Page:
The processor has a "serin" pin which can be used as a control input from another processor. Through this pin, it could receive instructions but this block of code is unfinished and should be tailored to your application. If selected, nothing will happen, however, it would be a simple matter to add code that would allow the input to act as a "logic enable" or to accept various serial commands. Alternatively, the serin pin could be programmed as some sort of o/p.

The "serout" pin is used to output the range test results. In ascii o/p mode, the results are sent with the LCD-Backpack's value for the "I" instruction (#254) value first that instructs a backpack-LCD or serial-LCD to enter "instruction mode". The next byte sent is the address of line2 (#192) which sets the cursor of the LCD to the start of line 2. Then three ascii digits are sent, MSD first, center digit, LSD last. If the result is a BCD number less than 3 digits, spaces are sent to clear those digits from the display. In binary o/p mode, the straight binary test result is sent.

The transmitter is a 40kHz transducer from Digikey, part# P9895-ND.

The receiver is a 40kHz transducer from Digikey, part# P9890-ND.

The PCB design uses several surface mount components. It saves a lot of hole drilling and lead bending and clipping. Also, assemblies end up smaller, better looking and easier to modify or service. Soldering surface mount (especially the larger variants) is ease

;Filename:      SONAR1.SRC
;Created:       MAY.4.97
;Last Modified: MAY.4.97
;Language:      PARALLAX assembler
;PCBname:       SONAR1.JOB
;Schematic:     SONAR1.SCH
;Processor:     PIC16C71
;Written By:    William J. Boucher
;
;DESCRIPTION:
;
;This program is designed to run the mini robot sonar1 module as a
;rangefinder sensor.  It generates a 40kHz pulse, the measures the time
;until an echo is detected.  The dip-switches are used to select different
;modes of operate, such as "normal pulse o/p", "continuous tone o/p"
;for tuning purposes, "binary serial o/p", "ascii serial o/p", etc.
;This sensor is intended for use in miniature robot applications.
;The transmitter is a 40kHz transducer from Digikey, part# P9895-ND.
;The receiver is a 40kHz transducer from Digikey, part# P9890-ND.
;The processor has a "serin" pin which can be used as a control input from
;another processor.  Through this pin, it could receive instructions.
;Also, the serin pin could be programmed as some sort of o/p.
;The "serout" pin is used to output the range test results.
;In ascii o/p mode, the results are sent with the "I" (254) value first
;which instructs a Stamp-based LCD to enter "instruction mode".
;The next byte sent is the address of line2 "192" which sets the cursor
;of the LCD to the start of line 2.  Then three ascii digits are sent,
;MSD first, center digit, LSD last.  If the result is a BCD number less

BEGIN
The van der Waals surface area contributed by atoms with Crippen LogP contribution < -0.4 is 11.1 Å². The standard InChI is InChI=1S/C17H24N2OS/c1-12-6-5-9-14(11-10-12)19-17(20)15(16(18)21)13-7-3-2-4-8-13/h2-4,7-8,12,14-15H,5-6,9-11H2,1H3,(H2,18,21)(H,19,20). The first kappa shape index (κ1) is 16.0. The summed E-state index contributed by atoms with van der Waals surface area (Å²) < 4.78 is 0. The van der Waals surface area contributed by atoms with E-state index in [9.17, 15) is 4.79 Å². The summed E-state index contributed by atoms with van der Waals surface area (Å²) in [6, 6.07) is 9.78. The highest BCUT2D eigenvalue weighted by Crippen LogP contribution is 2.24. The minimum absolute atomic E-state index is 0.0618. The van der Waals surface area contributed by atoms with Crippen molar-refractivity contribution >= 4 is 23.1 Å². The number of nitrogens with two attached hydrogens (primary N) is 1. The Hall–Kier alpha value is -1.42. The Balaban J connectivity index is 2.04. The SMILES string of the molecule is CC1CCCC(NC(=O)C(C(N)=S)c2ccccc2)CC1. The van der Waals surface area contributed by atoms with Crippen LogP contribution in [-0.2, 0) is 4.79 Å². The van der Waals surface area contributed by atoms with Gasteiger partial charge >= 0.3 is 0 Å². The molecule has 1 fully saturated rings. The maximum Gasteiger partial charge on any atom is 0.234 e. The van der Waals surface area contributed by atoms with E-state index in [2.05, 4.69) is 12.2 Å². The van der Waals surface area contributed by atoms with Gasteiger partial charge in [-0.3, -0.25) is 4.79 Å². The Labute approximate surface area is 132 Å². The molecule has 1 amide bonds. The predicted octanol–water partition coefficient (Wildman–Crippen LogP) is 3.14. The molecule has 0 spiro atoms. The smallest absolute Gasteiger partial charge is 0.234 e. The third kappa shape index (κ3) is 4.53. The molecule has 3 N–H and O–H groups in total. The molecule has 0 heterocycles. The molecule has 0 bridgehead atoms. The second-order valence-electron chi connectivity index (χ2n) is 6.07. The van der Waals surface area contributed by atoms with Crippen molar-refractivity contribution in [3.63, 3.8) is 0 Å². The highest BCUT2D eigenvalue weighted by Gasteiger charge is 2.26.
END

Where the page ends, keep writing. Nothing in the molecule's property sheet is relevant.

;than 3 digits, spaces are sent to clear those digits from the display.
;In binary o/p mode, the straight binary test result is sent.

;The serial data is programmed to have a bit width of 0.104ms (9600baud).
;The data words are sent with:
;- a single high start bit
;- inverted data, LSB first
;- a single low stop bit.
;
;TASKLIST 1/ Initialize registers & variable names & inputs/outputs.
;         2/ Read dipswitches to determine mode.
;         3/ Enter mode.
;         4/ Calculate/update variables as required.
;         5/ Send 8 bit result data in format selected.
;         6/ Repeat at step 2.
;
;----------------------------------------------------------------------------
                DEVICE  PIC16C71,HS_OSC,WDT_OFF,PWRT_ON,PROTECT_OFF
                ID      'SOR1' ;FIRST 2 & LAST 2 CHARS OF FILENAME
;----------------------------------------------------------------------------
;EQUATES:
;
LINE1           =       128             ;LCD LINE1 START ADDRESS
LINE2           =       192             ;LCD LINE2 START ADDRESS
I               =       254             ;LCD INSTRUCTION COMMAND
CLRLCD          =       1               ;LCD CLEAR INSTRUCTION

XMIT1           =       5.2             ;PIN 1 OF TRANSMITTER
XMIT2           =       5.3             ;PIN 2 OF TRANSMITTER

SERIN           =       6.0             ;SERIAL INPUT PIN
SEROUT          =       6.1             ;SERIAL O/P PIN
DETECT          =       6.2             ;INPUT FROM OUTPUT OF LM567 TONE DETECTOR

DIPSW1          =       6.4             ;DIP SWITCH 1
DIPSW2          =       6.5             ;DIP SWITCH 2
DIPSW3          =       6.6             ;DIP SWITCH 3
DIPSW4          =       6.7             ;DIP SWITCH 4
TIMER           =       1               ;TMR0 ON BOARD TIMER
TIMERVAL40K     =       228             ;VALUE CONTROLS LOOP FREQ TO 40kHz
                                        ;226=38.5kHz
                                        ;224=35.2kHz
                                        ;31=5.45kHz
TIMERFLAG       =       11.2            ;TIMER0 OVERFLOW FLAG
XMITA           =       00000100B
XMITB           =       00001000B